Proper 15C Sermon (2013)

Proper 15 (August 14-20)
Texts: Luke 12:49-56;
Hebrews 11:29-12:2


Children’s Sermon / Object Lesson

Objects: a blow torch and large metal bowl.

Talk to the children (and adults) about how fire is dangerous. It can burn us, even kill us, and be very destructive. But fire also has positive uses. Can you name some?

Example: if this bowl were cracked, I can use this blow torch to melt the enough to seal the crack, probably with some solder or other metal to fill in the crack. If I don’t know what I’m doing, I can really hurt myself, or make this bowl even worse.

In our Gospel story today, Jesus says that he came to bring fire. That sounds dangerous. In fact, it was to him. When thinking about the dangerous part of fire, I think Jesus was thinking about having to die on the cross, about having to get hurt. But the cross also saves us. It repairs our relationship with God and other people with the solder of forgiveness. The fire that Jesus brought was dangerous to him but helpful to us. In the end, we can think of that fire as God’s love, which fires us up to love other people.


In recent weeks, I’ve used the image of the crack in the container to talk about our sin as more than just mistakes we commit. The Bible writers also want us to understand that there is a Sin running deeper into the containers of our lives — the containers of our cultures and institutions that shape us.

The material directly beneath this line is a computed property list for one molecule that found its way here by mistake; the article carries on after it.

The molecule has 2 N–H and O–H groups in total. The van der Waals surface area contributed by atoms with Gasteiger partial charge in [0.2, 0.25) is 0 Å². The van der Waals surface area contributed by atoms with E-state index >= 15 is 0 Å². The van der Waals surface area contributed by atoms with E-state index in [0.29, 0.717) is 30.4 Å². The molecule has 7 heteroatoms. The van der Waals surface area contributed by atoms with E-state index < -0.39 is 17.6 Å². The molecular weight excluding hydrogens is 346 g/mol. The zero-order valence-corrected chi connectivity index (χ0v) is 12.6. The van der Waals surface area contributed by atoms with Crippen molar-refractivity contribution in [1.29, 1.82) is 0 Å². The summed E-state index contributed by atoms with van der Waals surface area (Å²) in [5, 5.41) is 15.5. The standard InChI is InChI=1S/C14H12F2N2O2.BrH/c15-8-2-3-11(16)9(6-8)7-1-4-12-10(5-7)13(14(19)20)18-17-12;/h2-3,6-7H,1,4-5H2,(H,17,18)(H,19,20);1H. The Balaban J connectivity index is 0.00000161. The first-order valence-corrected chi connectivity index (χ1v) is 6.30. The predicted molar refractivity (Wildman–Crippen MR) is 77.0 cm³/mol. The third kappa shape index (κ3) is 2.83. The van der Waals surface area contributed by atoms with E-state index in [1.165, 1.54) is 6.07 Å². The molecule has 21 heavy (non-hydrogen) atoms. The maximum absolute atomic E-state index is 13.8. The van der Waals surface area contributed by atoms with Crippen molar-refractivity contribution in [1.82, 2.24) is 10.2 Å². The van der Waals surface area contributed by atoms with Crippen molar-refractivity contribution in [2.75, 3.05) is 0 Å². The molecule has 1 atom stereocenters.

If this bowl was filled with water, the water could represent the experiences and actions of our lives — some loving and some hurtful. But today let’s look at the bowl, and not the contents. Until a baby learns language, they cannot put a word to it. But once that happens, this goes from being just an object to look at, touch and play with, to being a bowl — a container in which to put food and eat from.

For older children and we adults, culture teaches us that this is much more than a bowl. It is a piece of art crafted by human hands — this particular bowl more decorative than useful to put food into. In fact on the bottom of this particular bowl there’s a little sticker that says, “Not food safe.” But if we weren’t paying attention to that, especially if we were hungry and really needed a bowl to eat from, we probably would never notice this sticker. But my point today is precisely to pay attention to the container.